pomegranate fig lamb shanks

Pomegranate Fig Lamb Shanks

I'm not a very outdoorsy person. I spend most days writing my dissertation and putting together blog posts. Occasionally I take my laptop over to the beach, but the glare makes it hard to be productive and I usually end up going home after about an hour to get some work done. But for someone who doesn't spend a lot of time outdoors, I do spend a lot of time looking at other people's beautiful, outdoorsy lives on Instagram. And this week, I noticed a wonderful thing: it's just about fig season again! Friends in warmer climates have been posting beautiful photos of everything from bright green kadotas—the sort of plantain of the fig family—to black mission figs, which are so sweet you don't need to do anything to them to enjoy.

Figs
Pomegranate Fig Lamb Shanks

My all-time favorite way to enjoy figs is cut in half and served with a cheese tray. But if you have to cook with them (maybe you have your own fig tree and you're tired of eating them raw—lucky you!), this lamb shank braise is the way to go. My grandmother has a fig tree in her backyard in Arizona, which is where I got this beautiful homegrown haul. The figs on her tree (which I've never been able to identify, not for lack of trying but for lack of understanding nature) are most similar to kadota figs. They have a wonderfully subtle flavor and not too much sugar, so they're at their prime when braised with something syrupy. You can use sweeter table figs in this recipe, but if you do, you might want to hold back one or two tablespoons of the pomegranate molasses if you're worried about making this dish too sweet.

Figs
Pomegranate Fig Lamb Shanks

Since figs are one of those foods that taste like they would be fussy, but absolutely aren't, you simply nest them between and on top of the lamb shanks, and let them become syrupy, delicate, and soft as the lamb shanks tenderize and mellow. The pomegranate molasses sweetens everything, and after carefully skimming away most of the fat, proceeds to enrobe everything in a tangy Middle Eastern barbecue sauce. This recipe was strongly influenced by Deb Perelman's sweet and sour brisket from the Smitten Kitchen Cookbook. She includes a lot more red wine vinegar than I've ever seen in a braise, and it turns out to be just the thing. After all those hours of cooking and mellowing, a little brightness goes a very long way to transforming a drab braise into a pièce de résistance. Since pomegranate molasses is already quite tangy, I don't use quite as much red wine vinegar in my recipe (and if you have a particularly acidic pomegranate molasses, you can cut back even further).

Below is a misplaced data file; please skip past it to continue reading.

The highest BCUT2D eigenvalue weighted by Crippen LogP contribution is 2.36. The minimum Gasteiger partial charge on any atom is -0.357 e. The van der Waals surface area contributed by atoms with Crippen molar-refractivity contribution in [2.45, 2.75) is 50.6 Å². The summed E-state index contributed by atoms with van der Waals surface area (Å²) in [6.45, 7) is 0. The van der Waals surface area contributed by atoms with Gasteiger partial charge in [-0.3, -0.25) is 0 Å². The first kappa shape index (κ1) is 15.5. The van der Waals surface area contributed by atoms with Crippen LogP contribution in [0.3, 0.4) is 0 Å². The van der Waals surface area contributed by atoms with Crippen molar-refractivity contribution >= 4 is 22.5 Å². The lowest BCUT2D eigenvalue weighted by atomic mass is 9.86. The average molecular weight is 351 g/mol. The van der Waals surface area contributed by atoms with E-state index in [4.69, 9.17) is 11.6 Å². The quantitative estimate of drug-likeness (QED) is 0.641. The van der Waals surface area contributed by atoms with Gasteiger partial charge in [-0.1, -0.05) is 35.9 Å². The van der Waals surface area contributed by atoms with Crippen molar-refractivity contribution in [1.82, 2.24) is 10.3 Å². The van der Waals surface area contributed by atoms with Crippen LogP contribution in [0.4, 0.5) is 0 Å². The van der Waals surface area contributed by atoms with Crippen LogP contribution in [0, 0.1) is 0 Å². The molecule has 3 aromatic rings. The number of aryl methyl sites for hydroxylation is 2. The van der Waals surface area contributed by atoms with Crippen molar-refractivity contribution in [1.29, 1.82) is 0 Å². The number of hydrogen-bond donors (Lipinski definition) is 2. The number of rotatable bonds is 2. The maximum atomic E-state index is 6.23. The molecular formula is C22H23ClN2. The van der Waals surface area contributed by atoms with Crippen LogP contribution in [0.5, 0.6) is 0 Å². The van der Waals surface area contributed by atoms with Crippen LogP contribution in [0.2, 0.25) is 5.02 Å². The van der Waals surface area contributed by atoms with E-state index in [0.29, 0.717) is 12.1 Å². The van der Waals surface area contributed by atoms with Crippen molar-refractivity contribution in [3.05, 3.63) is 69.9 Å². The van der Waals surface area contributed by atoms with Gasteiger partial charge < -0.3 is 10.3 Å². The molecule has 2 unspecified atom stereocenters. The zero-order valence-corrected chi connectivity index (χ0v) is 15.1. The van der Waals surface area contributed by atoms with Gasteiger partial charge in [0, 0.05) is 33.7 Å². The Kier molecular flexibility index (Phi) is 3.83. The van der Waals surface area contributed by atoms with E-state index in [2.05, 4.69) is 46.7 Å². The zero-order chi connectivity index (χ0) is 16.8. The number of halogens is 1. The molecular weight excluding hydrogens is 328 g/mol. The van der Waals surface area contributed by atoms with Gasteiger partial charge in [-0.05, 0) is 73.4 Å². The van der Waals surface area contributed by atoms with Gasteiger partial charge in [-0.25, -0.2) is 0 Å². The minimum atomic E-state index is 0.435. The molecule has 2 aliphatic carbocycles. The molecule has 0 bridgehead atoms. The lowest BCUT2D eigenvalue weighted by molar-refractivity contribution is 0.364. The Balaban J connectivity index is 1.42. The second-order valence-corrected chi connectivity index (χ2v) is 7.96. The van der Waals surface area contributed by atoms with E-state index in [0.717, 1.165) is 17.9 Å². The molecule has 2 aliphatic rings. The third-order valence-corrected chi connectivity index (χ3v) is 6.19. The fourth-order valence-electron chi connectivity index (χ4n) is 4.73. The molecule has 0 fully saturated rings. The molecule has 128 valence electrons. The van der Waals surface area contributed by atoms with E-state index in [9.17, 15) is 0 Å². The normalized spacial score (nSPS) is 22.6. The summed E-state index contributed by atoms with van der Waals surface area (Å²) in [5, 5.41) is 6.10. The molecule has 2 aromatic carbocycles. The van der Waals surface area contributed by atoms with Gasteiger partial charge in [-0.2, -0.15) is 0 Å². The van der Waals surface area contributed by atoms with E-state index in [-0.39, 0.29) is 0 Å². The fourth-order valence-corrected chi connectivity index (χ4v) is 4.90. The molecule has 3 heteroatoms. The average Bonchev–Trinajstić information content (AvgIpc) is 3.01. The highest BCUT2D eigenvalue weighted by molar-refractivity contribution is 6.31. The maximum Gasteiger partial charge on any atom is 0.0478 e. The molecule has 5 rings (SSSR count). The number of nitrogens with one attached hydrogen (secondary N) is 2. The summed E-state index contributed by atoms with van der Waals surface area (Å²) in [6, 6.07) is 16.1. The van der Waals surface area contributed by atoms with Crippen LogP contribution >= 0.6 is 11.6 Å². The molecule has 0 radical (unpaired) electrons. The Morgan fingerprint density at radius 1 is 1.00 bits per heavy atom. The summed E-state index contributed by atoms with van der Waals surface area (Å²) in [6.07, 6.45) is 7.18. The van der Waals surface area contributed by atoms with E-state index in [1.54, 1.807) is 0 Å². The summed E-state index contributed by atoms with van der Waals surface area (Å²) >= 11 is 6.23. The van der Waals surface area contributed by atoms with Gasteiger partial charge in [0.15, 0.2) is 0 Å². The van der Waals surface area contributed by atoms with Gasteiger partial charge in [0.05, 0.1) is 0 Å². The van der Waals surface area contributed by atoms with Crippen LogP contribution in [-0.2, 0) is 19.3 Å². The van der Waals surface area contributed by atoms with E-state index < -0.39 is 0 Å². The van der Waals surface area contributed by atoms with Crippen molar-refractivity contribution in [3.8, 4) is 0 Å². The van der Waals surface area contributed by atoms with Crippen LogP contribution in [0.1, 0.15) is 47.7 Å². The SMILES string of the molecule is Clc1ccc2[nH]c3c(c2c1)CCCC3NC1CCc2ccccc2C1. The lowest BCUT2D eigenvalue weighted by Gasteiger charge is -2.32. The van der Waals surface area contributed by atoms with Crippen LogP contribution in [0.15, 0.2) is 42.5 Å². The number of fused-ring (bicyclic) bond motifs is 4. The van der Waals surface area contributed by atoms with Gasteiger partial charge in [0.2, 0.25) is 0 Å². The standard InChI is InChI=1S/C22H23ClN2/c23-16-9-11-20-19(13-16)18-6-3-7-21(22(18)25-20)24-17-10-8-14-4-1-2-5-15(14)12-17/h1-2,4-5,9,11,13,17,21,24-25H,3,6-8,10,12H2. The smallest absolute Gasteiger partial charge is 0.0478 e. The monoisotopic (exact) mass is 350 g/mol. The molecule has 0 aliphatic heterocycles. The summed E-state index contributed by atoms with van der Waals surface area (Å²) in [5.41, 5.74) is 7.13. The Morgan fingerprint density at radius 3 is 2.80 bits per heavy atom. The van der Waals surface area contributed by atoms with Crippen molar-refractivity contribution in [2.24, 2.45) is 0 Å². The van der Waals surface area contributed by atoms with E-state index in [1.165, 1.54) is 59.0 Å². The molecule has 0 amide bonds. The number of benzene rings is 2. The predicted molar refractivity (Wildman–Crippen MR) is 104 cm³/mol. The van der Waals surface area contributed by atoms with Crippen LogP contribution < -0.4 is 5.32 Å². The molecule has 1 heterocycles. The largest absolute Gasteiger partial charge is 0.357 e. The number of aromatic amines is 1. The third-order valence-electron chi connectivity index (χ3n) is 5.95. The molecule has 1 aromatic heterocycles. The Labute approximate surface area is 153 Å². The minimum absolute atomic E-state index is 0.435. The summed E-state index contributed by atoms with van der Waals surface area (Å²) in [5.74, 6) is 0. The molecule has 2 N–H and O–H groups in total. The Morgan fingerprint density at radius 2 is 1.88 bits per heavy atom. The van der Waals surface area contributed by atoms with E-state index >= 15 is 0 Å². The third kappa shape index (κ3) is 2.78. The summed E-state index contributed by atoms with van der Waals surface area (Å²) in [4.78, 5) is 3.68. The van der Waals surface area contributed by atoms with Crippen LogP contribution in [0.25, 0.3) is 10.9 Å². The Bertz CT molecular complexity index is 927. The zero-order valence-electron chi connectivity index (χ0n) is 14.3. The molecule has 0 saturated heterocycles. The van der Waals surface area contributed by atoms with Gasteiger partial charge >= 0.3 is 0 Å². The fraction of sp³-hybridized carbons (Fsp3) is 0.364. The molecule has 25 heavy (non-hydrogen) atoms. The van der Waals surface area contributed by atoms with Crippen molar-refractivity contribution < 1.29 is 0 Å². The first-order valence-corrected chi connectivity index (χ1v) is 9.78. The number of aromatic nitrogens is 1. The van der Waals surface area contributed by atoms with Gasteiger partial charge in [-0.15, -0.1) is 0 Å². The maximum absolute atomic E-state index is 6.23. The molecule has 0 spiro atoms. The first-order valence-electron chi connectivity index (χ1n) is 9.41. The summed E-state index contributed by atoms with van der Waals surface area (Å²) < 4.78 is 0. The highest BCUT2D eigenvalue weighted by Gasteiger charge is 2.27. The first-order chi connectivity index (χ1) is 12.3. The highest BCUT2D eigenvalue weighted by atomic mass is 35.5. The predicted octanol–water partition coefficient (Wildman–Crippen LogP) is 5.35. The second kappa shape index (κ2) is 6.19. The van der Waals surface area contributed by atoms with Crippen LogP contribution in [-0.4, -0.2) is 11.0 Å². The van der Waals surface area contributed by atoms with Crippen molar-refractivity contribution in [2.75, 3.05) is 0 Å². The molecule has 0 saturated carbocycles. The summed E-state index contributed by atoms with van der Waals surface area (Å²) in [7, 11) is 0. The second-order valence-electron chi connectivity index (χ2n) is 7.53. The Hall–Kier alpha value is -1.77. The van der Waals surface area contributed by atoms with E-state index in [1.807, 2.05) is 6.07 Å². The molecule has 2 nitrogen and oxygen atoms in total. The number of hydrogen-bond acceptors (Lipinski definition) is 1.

Pomegranate Fig Lamb Shanks
Pomegranate Fig Lamb Shanks

Pomegranate Fig Lamb Shanks

yield: 6 servings
active time: 30 minutes
total time: 3 hours
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  • 4 1/2 to 5 pounds lamb shanks (about 3 to 4 shanks), preferably split at the shank end, as pictured *

  • 1/2 teaspoon kosher salt for browning the lamb

  • 3/4 cup diced onion

  • 1/4 cup tomato paste

  • 1 1/4 cup stock (either beef, vegetable, or chicken)

  • 1/4 cup pomegranate molasses (or more to taste) **

  • 1/4 teaspoon crushed red pepper

  • 2 tablespoons red wine vinegar

  • 1/2 to 1 teaspoon table-salt for the braising liquid (or to taste—first check how much salt is in your stock)

  • 6 fresh figs, halved ***

  • optional: 1 teaspoon minced parsley for garnish

  1. Preheat the oven to 350° F.

  2. Sprinkle the first 1/2 teaspoon of kosher salt on both sides of the lamb shanks.

  3. Heat a large stockpot or dutch oven over high heat for a couple minutes. Once the pan is hot, add the lamb shanks with the fat-side facing the pan. Let the shanks sit undisturbed for 3 to 5 minutes, until they develop a nice brown color on one side. Flip them and let the other side brown for another 3 to 5 minutes. Work in batches if you need to, and avoid crowding the pan.

  4. Once all of the lamb pieces are fully seared, reduce heat to low. Remove the shanks to a plate, pour off all but 1 tablespoon of the rendered fat, and immediately add the onions. Cook for about 5 minutes, stirring constantly. They will brown immediately, and then soften as they continue to cook.

  5. After 5 minutes, add 1/4 cup tomato paste to the onions and cook for no longer than 1 minute, stirring constantly.

  6. Deglaze the pan with the 1 1/4 cups stock, scraping up the brown bits from the bottom of the pan.

  7. Turn the heat up to medium and add the pomegranate molasses, crushed red pepper, red wine vinegar, and second amount of salt.

  8. Add the seared lamb shanks to the braising liquid and try to get everything to fit as snugly as possible.

  9. Nest the fig halves in the gaps between and on top of the lamb shanks, wherever you can fit them.

  10. Cover and move to the oven for about 2 1/2 hours, until the meat is very tender and pulls apart easily with a fork. It will get tough before getting tender.

  11. Once it's done, remove the lamb shanks and figs to a serving platter (keep it warm in the oven, if necessary) and skim the fat from the sauce with a fat separator or a spoon. **** Alternatively, you could refrigerate the whole thing overnight and then just scrape up the solidified fat. It will not diminish in flavor or quality (if anything it will be even tastier the next day).

  12. Reheat the sauce in the microwave if necessary, and spoon the sauce over the lamb shanks and figs. Garnish with parsley and serve.

* If the shanks are not split, and/or if you don't have a wide dutch oven, it'll be harder to fit them together in one even layer—you want to make sure that each piece of meat is submerged almost halfway in the sauce. If you can't get the lamb shanks to fit in one layer, the skinny ends can stick pretty far out of the braising liquid.